As always, the Proton changelog for Steam Play can be found here.

Article taken from GamingOnLinux.com.
52 Likes, Who?
We do often include affiliate links to earn us some pennies. We are currently affiliated with GOG, Humble Store and Paradox Interactive. See more information here.
About the author -
I am the owner of GamingOnLinux. After discovering Linux back in the days of Mandrake in 2003, I constantly came back to check on the progress of Linux until Ubuntu appeared on the scene and it helped me to really love it. You can reach me easily by emailing GamingOnLinux directly.
See more from me
74 comments
Page: «7/8»
  Go to:

Eike 1 August 2019 at 11:24 am UTC
tonyrh
EikeThe announcement of Proton had the plea to developers to use Proton...

I don't understand what this means.

Sorry. :-D
Will fix the post.


Last edited by Eike on 1 August 2019 at 12:01 pm UTC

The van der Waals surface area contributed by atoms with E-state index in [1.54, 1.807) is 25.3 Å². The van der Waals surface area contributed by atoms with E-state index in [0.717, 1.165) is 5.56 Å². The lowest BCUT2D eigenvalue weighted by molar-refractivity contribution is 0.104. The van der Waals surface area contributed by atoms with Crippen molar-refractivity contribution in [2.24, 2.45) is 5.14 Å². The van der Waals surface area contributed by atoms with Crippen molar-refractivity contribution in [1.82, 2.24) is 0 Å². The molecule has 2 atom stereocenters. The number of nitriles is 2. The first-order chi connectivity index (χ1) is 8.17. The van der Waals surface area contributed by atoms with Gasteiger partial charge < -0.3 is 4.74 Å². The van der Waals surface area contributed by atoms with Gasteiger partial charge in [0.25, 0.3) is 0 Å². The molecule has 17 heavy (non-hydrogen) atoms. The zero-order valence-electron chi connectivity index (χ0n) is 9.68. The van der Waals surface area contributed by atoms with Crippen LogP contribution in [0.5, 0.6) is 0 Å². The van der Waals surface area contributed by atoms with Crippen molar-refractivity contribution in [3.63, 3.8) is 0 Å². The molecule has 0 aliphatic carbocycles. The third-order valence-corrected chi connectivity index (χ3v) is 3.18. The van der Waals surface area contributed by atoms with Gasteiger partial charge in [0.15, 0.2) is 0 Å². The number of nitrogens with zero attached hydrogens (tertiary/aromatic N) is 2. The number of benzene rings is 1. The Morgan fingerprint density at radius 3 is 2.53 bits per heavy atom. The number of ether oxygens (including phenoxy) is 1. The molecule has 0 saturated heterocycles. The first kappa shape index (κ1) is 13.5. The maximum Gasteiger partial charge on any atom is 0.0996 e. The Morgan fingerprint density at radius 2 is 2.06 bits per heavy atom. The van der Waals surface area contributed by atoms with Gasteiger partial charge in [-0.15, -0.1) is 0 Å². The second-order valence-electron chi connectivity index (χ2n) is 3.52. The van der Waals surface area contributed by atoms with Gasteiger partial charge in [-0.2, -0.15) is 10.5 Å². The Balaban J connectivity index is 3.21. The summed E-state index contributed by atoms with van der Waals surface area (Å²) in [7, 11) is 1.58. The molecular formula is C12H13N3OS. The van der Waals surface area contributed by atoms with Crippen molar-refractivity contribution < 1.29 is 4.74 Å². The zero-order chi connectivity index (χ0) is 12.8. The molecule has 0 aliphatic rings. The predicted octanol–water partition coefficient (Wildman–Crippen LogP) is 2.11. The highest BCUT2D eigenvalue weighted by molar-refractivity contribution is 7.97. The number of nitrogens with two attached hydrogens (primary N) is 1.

KuJo 1 August 2019 at 12:40 pm UTC
It´s interesting to see the growth of the Proton-Code:

SteamPlay Compatibility tools
Tool
Display Name
AppID / DepotID
Size

proton_411
Proton 4.11-1
1113280 / 1113281
693.00 MiB

proton_42
Proton 4.2-9
1054830 / 1054831
401.00 MiB

proton_316
Proton 3.16-9
961940 / 961941
395.00 MiB

proton_37
Proton 3.7-8
858280 / 858281
371.00 MiB
-> https://steamdb.info/app/891390/info/

A minor increase von 37 to 316 and to 42 (in total about 8%.
But from 42 to 411 a big jump of 72%!


Last edited by KuJo on 1 August 2019 at 12:42 pm UTC
Dunc 1 August 2019 at 1:51 pm UTC
jarhead_hAt this point I genuinely cannot understand why there would be any Linux gamers left who aren't on Steam. Don't talk to me about DRM, because Valve has done more for Linux's future this past year I think than any other company I can name.
I'm no fan of DRM, but here's the thing: I've been gaming for (well) over 30 years, and there isn't a single game I've ever bought in all that time which I can't play any more because of DRM. Not one. I've even lost manuals from the days of enter-a-word-from-the-manual DRM, and I've just gone online and downloaded a cracked version. (With absolutely no moral qualms whatsoever. I bought the game.)